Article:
Same thing with diet. I'm a creature of habit, so I cook in large batches and do all food prep for the week on the weekends. But I need variety, so one week it's pork (main meal, then pork salad, pork soup, etc. until it's gone), then beef, then some sort of seafood. Salad greens and accessories chopped and ready, vegetables chopped, cleaned, prepped and ready. So, when it's time to make dinner I can just poke around in the fridge and throw something together quickly. My family doesn't complain that we're eating the same thing every night (even though we are, it just looks different).
I will try to update this to let people know how well it worked for me.
I wish the presenting myself with a choice thing worked for me. In the past it has for a little while, then it falls apart.
I do Tennis and basketball, but those have never gotten me to want to exercise to get better. When I have exercised, I have never seen the results on either court, so I tend to put my practice of those separately.
I am trying to focus more on process than results for my rewarding, because I can only control one of those things. And I am using both small goals (i.e. maintaining exercise and diet for a week) and large goals (maintaining exercise for the whole month).
Thanks for your input.
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If the goal is sufficient, the motivation will follow. There is no way I could determine what will work for you. Seems like it's worth a try.
Here is the trick (for me). Each evening, I'm presented with a choice. I can sit on the couch or I can get off my ass. What is going to get me off my ass most of the time. For me personally, it's competition. A race, a sports league I'm involved in, something competitive is the difference between sitting and doing something.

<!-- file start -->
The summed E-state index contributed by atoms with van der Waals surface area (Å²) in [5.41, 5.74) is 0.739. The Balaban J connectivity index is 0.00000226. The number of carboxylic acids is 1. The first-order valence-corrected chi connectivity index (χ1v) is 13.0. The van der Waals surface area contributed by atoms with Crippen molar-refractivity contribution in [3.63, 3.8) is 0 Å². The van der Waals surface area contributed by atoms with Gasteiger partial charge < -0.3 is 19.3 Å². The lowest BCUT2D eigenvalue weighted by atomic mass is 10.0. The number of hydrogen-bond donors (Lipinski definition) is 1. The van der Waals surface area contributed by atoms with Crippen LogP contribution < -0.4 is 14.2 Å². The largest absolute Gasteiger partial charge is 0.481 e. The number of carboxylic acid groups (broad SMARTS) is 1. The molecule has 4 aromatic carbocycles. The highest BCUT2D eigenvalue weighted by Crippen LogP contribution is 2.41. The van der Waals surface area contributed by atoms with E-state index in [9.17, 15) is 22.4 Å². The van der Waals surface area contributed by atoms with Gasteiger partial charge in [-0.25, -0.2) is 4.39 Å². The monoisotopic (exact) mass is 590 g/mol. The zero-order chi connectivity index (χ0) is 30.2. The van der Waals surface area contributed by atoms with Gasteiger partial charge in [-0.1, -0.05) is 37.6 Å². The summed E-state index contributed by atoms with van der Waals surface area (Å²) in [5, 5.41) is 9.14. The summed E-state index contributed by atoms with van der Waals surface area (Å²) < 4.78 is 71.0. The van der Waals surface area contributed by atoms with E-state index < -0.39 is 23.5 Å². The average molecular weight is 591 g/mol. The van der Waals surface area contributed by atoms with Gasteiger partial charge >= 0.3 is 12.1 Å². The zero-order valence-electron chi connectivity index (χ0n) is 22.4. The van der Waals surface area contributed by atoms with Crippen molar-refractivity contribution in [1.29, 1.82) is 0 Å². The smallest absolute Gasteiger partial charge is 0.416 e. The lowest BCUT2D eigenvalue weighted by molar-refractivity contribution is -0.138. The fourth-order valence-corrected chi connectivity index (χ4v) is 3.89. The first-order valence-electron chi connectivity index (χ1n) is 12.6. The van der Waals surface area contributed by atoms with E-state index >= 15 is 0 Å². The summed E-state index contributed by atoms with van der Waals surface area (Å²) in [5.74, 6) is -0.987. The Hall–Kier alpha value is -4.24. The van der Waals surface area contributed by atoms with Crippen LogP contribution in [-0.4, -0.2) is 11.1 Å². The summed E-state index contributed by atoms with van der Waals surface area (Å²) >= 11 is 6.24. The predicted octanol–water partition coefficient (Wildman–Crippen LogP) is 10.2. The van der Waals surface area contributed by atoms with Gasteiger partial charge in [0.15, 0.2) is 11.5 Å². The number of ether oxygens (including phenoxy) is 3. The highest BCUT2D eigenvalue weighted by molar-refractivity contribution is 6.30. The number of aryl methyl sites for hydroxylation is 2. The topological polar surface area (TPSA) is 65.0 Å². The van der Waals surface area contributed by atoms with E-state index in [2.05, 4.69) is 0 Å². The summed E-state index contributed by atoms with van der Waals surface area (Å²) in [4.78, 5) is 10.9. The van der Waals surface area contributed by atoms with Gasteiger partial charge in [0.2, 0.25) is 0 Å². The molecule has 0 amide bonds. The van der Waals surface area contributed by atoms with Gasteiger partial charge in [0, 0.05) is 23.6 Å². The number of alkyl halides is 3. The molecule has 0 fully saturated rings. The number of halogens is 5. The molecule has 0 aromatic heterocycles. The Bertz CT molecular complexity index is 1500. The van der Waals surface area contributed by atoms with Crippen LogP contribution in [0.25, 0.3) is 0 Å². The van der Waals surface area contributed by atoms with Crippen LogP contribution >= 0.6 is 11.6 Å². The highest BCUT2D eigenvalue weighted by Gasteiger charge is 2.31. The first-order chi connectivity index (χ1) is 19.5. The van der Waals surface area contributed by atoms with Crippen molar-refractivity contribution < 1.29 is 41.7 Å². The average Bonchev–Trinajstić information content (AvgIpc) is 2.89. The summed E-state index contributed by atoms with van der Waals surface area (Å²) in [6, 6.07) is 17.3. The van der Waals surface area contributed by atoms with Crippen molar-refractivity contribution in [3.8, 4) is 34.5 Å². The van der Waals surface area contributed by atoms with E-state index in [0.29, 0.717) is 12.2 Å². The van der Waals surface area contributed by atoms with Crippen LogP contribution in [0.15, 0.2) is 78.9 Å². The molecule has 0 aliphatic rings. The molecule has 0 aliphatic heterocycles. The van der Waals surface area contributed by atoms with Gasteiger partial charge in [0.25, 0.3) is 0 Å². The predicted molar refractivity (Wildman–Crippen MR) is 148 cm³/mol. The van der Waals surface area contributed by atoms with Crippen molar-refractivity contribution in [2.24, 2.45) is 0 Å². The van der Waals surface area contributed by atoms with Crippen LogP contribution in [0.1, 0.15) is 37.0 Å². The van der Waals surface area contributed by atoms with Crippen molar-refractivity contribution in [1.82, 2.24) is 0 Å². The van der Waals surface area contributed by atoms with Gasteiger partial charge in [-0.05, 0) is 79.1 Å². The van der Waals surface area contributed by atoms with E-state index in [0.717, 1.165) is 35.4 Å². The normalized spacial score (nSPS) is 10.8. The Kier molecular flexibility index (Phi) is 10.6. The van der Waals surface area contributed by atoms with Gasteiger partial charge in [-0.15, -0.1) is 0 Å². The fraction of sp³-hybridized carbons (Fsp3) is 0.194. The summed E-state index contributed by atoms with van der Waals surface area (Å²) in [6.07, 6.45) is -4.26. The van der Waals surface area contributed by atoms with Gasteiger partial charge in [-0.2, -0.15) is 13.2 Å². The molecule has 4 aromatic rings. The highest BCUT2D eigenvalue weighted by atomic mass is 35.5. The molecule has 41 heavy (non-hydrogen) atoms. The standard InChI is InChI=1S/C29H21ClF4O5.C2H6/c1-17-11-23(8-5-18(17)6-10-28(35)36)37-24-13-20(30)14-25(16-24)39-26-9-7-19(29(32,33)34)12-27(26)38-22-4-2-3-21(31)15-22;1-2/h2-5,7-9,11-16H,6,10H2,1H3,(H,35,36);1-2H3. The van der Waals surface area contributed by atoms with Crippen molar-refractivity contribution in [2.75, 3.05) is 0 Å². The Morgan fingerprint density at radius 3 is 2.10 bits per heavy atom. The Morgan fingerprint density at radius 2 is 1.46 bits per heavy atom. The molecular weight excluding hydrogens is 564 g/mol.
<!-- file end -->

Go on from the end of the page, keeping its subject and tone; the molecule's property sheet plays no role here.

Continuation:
I think there has to be a larger goal broken into smaller goals that are measurable. So missing a training session will have a negative impact on the goal plan. For example, you want to run a 5K in 25 minutes. You set forth a training plan. You would likely set weekly goals (mini goals) that focus around speed. Missing 1 training session that week, probably not the end of the world ... missing 2 or more is probably going to have a measurable negative impact.
But again, it's what works for you. Just my 2 cents.
I wanted to run this by you guys, to see what you think. Starting last week, I began trying to lose weight again (about 18 pounds worth). So far it is going well, but I have a tendency to go good for a little while then run out of motivation. So I thought back to my psychology major days in undergrad, and I have applied this plan. The one thing you need to know is that I collect board games and bluegrass music CDs (and there are a lot that have come out recently that I want). Let me know what you think:
For every week that I maintain my plan throughout the week, I roll a 20 sided dice. On a 10 or higher, I get to purchase a CD. However, on a 20, I get to purchase a board game.
For every month that I successfully maintain the plan for the whole month, I get to purchase a board game.
I figure that the weekly will act as a random intermittent reward, which tends to be the most effective, while the monthly game will keep me from being tempted to just take a week off.